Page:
I think there’s a good case to be made for a necessary being (NB), driven by an argument from contingency. But what else can we say about the NB?
I think a lot about the nature of this NB, and have been oscillating between different conceptions. At one pole is a conception of a chaotic and indifferent mega-cosmos which contains every non-contradictory thing as an actual or latent part. Then, I consider incrementally “tamer” NB’s which are shaped by additional necessary features.
To start, it certainly seems plausible that a broad range of logical and mathematical truths are necessary. Perhaps all reality must contain some minimum degree of order, so it can be grasped by reason (although I don’t see why our local physical laws should be thought specifically necessary). Much more controversially, my study of the mind/body problem leads me to suspect all concrete existence is necessarily experiential or proto-experiential in character. And, going further on a limb, where there is experience, there is value: perhaps value and morals are somehow grounded in the nature of the necessary being.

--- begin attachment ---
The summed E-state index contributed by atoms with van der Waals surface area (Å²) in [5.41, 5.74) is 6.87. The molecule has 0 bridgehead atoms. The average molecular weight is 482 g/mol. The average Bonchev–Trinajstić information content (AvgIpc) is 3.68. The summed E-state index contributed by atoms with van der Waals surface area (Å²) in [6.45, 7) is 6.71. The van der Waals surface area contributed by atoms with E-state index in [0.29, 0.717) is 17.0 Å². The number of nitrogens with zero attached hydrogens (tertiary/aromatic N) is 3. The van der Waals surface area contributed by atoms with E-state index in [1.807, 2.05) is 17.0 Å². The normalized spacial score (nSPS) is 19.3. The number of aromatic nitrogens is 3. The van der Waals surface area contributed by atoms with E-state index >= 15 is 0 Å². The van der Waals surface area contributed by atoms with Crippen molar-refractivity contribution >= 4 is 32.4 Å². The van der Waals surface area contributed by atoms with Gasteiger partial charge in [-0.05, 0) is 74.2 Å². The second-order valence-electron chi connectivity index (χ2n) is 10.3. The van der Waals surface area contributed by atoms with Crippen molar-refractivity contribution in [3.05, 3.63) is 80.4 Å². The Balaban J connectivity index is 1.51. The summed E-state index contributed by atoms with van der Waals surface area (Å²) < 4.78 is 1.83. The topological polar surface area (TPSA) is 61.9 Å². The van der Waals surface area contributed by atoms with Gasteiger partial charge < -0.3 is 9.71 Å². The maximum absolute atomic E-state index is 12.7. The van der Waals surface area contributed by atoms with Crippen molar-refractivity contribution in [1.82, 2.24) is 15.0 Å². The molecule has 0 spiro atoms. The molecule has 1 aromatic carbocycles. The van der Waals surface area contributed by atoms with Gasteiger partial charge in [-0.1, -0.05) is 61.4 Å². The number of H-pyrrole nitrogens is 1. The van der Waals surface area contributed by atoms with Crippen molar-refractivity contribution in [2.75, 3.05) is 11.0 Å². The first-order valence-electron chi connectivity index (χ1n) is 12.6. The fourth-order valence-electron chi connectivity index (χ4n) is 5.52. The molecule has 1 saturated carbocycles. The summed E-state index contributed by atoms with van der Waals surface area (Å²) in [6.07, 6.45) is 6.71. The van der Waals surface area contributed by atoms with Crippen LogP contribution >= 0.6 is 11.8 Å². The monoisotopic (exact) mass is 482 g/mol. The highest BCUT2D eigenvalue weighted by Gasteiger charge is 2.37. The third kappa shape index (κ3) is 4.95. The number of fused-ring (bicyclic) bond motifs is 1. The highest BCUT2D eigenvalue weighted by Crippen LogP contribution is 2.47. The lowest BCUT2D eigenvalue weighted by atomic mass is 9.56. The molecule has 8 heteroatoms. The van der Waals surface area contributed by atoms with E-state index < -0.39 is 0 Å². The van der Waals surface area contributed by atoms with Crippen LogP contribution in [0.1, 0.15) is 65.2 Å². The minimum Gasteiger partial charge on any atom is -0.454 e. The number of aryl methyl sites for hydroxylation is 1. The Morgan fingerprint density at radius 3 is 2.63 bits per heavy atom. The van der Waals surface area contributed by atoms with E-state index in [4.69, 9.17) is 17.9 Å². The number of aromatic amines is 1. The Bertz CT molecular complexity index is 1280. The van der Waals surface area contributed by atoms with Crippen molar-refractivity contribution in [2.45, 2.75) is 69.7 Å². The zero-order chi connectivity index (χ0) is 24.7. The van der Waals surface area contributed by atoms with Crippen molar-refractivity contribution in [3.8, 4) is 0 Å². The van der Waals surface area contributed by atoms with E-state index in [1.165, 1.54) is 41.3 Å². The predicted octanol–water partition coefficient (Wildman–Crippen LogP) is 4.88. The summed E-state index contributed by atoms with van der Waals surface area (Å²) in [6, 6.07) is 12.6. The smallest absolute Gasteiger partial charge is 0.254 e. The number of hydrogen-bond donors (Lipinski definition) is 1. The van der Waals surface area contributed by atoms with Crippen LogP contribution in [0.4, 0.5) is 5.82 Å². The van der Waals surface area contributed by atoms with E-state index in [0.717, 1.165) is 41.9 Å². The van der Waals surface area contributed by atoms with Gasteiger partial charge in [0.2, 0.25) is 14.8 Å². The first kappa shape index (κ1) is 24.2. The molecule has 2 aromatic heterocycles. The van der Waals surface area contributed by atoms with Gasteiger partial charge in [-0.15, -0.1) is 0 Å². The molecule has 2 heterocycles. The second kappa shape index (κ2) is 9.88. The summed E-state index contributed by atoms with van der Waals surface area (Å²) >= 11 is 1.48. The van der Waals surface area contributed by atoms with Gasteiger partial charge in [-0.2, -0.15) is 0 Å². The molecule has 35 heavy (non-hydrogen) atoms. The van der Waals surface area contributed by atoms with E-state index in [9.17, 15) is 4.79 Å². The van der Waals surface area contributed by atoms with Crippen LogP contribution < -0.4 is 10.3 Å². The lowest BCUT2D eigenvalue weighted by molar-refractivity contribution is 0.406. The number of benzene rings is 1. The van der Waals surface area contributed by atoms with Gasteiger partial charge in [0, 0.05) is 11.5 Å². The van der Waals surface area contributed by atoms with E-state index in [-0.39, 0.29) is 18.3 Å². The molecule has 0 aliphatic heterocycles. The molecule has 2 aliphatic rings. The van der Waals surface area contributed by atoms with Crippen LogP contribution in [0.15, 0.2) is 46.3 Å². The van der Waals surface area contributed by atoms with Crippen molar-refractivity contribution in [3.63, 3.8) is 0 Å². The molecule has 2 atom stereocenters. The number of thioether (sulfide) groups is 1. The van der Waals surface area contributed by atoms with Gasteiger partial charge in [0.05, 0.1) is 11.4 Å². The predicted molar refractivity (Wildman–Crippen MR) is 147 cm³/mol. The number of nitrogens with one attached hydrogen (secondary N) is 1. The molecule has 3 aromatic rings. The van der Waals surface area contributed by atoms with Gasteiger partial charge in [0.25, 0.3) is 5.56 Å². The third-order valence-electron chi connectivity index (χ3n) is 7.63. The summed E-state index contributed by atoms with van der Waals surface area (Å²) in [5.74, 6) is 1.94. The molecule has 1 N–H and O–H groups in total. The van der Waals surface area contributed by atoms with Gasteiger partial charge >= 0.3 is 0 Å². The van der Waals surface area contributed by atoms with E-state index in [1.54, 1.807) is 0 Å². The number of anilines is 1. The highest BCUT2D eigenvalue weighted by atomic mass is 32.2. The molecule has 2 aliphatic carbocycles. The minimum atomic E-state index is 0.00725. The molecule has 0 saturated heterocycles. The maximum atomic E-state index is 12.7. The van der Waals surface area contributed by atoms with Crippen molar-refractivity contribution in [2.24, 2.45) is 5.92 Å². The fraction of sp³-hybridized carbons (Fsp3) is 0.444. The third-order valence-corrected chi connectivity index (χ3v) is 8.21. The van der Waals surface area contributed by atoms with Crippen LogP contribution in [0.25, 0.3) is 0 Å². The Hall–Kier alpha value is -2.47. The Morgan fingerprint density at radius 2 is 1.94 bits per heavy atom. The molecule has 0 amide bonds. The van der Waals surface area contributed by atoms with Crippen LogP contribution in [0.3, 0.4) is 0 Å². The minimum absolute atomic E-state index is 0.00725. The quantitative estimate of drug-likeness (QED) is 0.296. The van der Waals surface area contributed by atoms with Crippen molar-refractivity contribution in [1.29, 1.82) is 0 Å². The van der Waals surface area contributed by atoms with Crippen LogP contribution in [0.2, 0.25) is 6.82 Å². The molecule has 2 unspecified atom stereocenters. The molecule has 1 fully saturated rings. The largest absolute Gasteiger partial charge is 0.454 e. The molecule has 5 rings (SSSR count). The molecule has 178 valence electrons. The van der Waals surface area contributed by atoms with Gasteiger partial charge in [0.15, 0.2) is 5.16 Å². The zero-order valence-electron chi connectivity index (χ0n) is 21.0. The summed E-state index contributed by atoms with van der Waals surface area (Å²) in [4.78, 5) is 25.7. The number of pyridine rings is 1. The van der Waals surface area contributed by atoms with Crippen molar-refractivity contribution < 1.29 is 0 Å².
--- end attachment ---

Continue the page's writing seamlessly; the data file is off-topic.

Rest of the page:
But this project of “taming Chaos” gets increasingly problematic.
Coming at this from the other direction, most people who posit an NB are theists who believe in a personal God with various attributes who sometimes acts as an agent within the world. I don’t see right now how I’d ever get to this conception.
What seems most clear is that the NB must be the maximum instance of existence. Any more specific or idiosyncratic depiction of God runs the risk of being inconsistent with this. (I thought Mark Johnston, in his book Saving God, is good on this point, when he argues that if God is the “highest one”, any devotion to a more specific and hence lesser deity can be seen as idolatry.) This is where “divine simplicity” breaks down, too: the only arguably “simple” NB is the metaphysically maximal one.
Once you layer God with attributes which are derived from human properties, and most obviously if you make God an actor in an earthly drama (rather than him “in whom we live and move and have our being”), it seems clear you’re no longer talking about the NB.
Comments welcome -- this is difficult stuff!